Josiah implemented a system which was accepted by the Judahite monorachy. He made law that God (Yahweh) was the only god to be worshipped and that Jerusalem was the only legitimate place where Yahweh could be worshipped and sacrifices made.

Radical and even violent reforms were made. Josiah purges the pagan practices in the royal shrine erected by King Solomon. He also ordered his high priest Hikiah to destroy vessels made for Baal and for Asherah. They were burned outside Jerusalem in the fields and the ashes deposited in Bethel. He got rid of the idolatrous pagan priests who were ordained by the king to make offerings to Baal and moon/sun gods in the high places in Judah and around Jerusalem. They were slaughtered on the altars and human bones were burned on them as prophecized in 1 Kings 13.1-2.

Josiah was convinced that there were prophecies about him:

1 Kings 13.1-2.

By the word of the Lord a man of God came from Judah to Bethel, as [the Israelite king] Jeroboam was standing by the altar to make a [pagan] offering. He cried out against the altar by the word of the Lord: 'O altar, altar! This is what the Lord says: "A son named Josiah will be born to the house of David. On you he will sacrifice the [pagan] priests of the high places who now make offerings here, and human bones will be burned on you."'

This was a case of a self-fulfilling prophecy. Josiah sought to conquer Israel. He believed that he would one David-like king who would purge and restore Israel. When Assyria was doomed years later, Josiah set out on his quest, believing he had a divine right to do so. He gathered a large army and armed himself with the sacred texts to prove his historical rights. The sacred texts he had were revised versions of Joshua, Judges, Samuel 1 and 2, Kings 1 and 2 to make gospel of his divine right. Most historians credit Josiah for being responsible for establishing or compiling the important Hebrew Scriptures during the “Deuternomic reform” which happened during his rule.

However, it was not only Josiah who sought to conquer Israel. The Egyptian king, Necho 11, also wanted to. They clashed at Megiddo in northern Israel and Josiah was slain. To the Jews, this presented a serious problem. Due to the prophecies, they believed Josiah was going to be the anointed king of Israel from the house of David to restore Israel. It was clear that this was not a prophecy about him. To address this conundrum, the prophecies were reinterpreted. It referred to a future ruler that would be the anointed one who would restore Israel and be of Jewish heritage. The concept of Messianism was born years after the death of Josiah. It is due to this reinterpreted prophecy, which could not have been divine as it was manipulated, that the Jews believed Jesus was the Messiah. He did not fulfil the requirements of the Messiah anticipated by the Jews. He did not restore Israel, liberate the Jews and was not a King.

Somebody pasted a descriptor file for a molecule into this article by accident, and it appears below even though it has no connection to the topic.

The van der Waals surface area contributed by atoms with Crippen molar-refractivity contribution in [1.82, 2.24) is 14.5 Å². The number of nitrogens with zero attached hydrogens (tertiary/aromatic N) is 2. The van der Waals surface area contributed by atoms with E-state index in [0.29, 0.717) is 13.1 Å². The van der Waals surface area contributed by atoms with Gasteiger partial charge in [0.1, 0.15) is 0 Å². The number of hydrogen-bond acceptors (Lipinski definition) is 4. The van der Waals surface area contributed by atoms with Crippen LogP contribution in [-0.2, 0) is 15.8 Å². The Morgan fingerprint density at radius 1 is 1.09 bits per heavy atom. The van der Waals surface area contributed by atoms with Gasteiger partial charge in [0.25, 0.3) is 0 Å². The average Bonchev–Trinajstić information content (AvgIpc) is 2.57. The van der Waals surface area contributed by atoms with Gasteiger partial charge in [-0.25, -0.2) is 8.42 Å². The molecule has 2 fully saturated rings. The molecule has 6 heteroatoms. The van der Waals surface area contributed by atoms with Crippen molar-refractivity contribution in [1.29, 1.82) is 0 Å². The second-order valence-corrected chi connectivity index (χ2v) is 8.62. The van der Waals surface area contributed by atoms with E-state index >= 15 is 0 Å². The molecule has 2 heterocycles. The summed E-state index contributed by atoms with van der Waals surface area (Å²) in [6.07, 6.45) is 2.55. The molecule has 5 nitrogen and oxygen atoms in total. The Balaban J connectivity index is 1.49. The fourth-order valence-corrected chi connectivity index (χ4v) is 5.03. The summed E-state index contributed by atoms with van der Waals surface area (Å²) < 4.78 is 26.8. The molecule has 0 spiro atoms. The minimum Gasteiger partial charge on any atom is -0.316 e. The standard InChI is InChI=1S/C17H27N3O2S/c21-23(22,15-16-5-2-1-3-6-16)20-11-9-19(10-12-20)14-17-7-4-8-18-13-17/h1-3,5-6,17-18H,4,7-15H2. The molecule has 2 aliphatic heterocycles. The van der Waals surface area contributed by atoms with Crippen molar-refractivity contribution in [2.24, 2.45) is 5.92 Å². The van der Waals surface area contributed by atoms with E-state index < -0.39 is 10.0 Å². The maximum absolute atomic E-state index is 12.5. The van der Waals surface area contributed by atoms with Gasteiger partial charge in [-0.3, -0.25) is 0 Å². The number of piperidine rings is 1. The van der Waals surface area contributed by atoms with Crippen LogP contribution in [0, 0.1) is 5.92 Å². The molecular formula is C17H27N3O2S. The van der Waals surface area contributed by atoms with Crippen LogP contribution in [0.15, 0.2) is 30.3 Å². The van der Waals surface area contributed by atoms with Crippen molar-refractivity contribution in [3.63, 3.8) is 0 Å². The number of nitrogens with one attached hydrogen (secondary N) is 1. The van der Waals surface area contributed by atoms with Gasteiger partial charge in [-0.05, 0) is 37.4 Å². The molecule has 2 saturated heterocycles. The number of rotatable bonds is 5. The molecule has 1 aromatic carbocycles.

The Reformation

Inspired by the “Book of the Law”, there came into being a great reformation. It inspired the composition of the national epic of Judah in the 7th-8th century BC. Significant changes were to be made on books such as Judges, Kings, Samuel, Joshua and Exodus. A small nation such as Judah needed a grand story. The Bible was reconstructed. Authors and editors referred to many diverse and conflicting traditions which they biasedly used to embellishment the narrative. The Old Testament was never meant to be a history book. It was theological and ideological. It was meant to be written in such a way so that the past could flow into their present and meet. The Hebrew Bible emphasized the national and social impact on the people who worshipped God.